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Limitation periods and the party wall act

This post started life as a discussion on LinkedIn that generated a fair bit of debate, and I thought it would be helpful to surmise what can be a particularly tricky area of law.

It commonly arise where an adjoining owner is claiming money against a building owner and so this post focuses on this scenario. Similar (but not identical) provisions apply for non-money claims (e.g. for specific performance).

What is Limitation?

The concept of “limitation” is the prescription of rules that restrict the maximum time after which legal proceedings may be commenced to enforce legal right. Put simply, it is a “use by” date for bringing legal proceedings. If a claimant does not issue proceedings before the expiration of the limitation (i.e. use-by) date then the Defendant will have an absolute defence to it.

The Limitation Act 1980

In England the Limitation Act 1980 sets out the rules which prescribe the periods within which legal proceedings may be brought.

Under section 9 of the Limitation Act a claim for monies due under a statute, such as the Party Wall Act, must be issued within six years of the date “on which the cause of action accrued”; that is, the date on which the right to make a claim arose.

Therefore, an adjoining owner who is seeking sums due under the Party Wall Act must issue proceedings within six years of the date on which their claim arose.

No Limitation on Surveyors

It is worth noting that limitation periods apply only to bringing a claim in the courts. There is no limitation period in the Party Wall Act restricting when a claim may be referred to the tribunal of surveyors.

This means that a dispute arising out of works can be referred to the surveyors at any time, even after 6 years to bring legal proceedings has expired. That said, given the lapse in time the referring party would likely face severe evidential difficulties in trying to prove their claim.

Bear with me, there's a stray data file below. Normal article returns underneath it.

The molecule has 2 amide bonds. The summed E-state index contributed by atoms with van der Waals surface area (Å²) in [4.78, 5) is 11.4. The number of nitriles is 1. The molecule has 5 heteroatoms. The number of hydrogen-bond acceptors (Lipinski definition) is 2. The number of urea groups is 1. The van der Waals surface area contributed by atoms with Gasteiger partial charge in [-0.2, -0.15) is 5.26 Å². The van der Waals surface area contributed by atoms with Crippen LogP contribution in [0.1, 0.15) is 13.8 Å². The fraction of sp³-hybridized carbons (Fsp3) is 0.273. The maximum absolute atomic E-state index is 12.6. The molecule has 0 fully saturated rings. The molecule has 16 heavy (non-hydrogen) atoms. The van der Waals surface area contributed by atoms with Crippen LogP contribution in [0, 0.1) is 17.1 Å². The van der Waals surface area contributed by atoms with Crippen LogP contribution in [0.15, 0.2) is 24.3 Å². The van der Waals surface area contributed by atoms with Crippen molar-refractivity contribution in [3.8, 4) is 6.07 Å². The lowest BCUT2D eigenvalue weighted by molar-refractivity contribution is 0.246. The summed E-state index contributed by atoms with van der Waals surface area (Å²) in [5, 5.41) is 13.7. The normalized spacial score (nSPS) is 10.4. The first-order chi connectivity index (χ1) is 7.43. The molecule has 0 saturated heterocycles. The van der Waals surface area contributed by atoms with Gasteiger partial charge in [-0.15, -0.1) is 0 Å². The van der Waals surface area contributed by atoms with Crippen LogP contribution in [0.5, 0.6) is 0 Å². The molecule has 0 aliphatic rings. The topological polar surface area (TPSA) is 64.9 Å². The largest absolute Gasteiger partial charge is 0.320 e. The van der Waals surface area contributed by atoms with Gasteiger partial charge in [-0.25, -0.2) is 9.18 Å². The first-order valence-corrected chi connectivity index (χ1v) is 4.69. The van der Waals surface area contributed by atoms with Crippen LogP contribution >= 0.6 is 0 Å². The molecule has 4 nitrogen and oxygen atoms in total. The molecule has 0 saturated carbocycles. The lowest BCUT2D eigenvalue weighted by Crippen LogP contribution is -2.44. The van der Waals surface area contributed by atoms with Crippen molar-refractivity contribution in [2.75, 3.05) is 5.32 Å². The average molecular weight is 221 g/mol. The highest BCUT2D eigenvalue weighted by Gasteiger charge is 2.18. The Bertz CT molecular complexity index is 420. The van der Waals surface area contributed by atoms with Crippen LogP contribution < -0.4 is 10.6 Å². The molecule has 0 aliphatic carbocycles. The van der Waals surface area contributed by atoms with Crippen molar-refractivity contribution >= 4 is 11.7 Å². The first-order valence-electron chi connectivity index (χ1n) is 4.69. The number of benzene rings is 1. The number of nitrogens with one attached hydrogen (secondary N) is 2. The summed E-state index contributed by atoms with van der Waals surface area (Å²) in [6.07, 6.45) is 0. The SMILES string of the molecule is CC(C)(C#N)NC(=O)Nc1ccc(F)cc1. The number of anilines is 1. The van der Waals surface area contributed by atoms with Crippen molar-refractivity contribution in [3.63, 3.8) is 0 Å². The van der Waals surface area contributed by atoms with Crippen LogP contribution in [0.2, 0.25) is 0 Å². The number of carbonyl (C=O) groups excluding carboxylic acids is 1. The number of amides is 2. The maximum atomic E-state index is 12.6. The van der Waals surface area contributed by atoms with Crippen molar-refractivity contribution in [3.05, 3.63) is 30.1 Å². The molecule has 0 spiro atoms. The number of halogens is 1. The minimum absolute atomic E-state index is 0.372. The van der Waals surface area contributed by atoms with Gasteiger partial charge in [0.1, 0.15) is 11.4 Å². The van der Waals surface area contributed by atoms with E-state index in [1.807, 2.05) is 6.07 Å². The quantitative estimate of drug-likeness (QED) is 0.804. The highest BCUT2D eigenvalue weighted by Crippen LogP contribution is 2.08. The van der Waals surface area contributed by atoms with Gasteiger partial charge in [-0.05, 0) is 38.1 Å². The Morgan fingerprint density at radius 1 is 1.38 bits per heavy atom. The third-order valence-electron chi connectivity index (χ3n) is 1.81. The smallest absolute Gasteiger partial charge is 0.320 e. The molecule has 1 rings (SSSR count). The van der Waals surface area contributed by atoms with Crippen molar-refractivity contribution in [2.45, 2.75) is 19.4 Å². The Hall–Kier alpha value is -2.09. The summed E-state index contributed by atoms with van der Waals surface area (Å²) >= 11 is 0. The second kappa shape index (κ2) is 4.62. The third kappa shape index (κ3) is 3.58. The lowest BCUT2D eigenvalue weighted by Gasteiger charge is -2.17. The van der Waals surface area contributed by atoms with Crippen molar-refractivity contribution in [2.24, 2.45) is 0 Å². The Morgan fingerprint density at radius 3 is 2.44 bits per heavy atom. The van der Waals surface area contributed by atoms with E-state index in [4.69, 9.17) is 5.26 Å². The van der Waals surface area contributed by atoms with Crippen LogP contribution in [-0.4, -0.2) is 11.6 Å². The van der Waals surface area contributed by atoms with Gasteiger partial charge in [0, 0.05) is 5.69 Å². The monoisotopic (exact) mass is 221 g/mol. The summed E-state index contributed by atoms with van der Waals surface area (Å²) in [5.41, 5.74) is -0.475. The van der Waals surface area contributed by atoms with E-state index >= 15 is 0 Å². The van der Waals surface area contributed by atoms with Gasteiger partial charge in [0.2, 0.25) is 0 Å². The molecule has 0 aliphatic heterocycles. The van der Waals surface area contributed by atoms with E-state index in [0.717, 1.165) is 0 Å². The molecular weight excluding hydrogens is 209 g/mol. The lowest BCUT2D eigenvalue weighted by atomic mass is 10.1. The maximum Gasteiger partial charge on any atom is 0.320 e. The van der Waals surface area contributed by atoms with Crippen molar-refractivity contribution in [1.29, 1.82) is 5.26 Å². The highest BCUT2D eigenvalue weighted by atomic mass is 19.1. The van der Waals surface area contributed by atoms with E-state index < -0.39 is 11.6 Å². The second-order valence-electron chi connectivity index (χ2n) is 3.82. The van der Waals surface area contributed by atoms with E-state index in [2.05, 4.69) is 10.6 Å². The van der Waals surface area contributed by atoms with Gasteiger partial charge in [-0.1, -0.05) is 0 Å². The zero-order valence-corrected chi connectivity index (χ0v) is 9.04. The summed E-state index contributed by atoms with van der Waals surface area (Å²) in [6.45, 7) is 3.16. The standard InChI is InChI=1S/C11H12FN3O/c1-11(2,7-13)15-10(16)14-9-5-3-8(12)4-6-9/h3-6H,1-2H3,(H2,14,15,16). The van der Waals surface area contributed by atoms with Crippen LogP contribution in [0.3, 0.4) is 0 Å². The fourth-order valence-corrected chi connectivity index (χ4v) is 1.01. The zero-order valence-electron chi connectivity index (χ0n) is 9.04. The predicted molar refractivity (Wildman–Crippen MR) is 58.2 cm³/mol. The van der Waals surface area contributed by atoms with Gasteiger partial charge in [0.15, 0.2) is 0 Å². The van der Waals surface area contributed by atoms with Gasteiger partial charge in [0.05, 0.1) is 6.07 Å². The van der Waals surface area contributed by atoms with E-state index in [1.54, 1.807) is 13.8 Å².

Limitation on Awards

Once an award is made there is a statutory duty on the parties to comply with its terms; for example, to pay any money that is determined to be due. A breach of a statutory duty is a “tort”, or civil wrong, that gives rise to a new cause of action, which in turn carries with it a separate limitation period.

Under section 2 of the Limitation Act the limitation period for torts is six years. If the award required payment to be made within a certain period of time it will be six years after that period expires. If no period is specified then it will be a reasonable period of time, which is likely to be fourteen days in most cases.

Section 7 of the Limitation Act, which refers to enforcement of awards, is not relevant here. This refers to statutory provision that allow awards to be enforced as if they were judgments, for example under section 66 of the Arbitration Act 1996. As above, a failure to comply with a party wall award gives rise to a claim in tort for breach of statutory duty, not a right to enforce the award.


If an adjoining owner wants to make a claim directly to the Courts for money dues under the Party Wall Act then they must issue the clam within six years of the date on which their claim arose.

Alternately, the adjoining owner may elect to refer the matter to the tribunal of surveyors to be determined by award, in which case the claim on the award must be made within six years of the failure to pay the sums determined to be due.


Although correct at the time of publication, the contents of this newsletter/blog are intended for general information purposes only and shall not be deemed to be, or constitute, legal advice. We cannot accept responsibility for any loss as a result of acts or omissions taken in respect of this article. Please contact us for the latest legal position.

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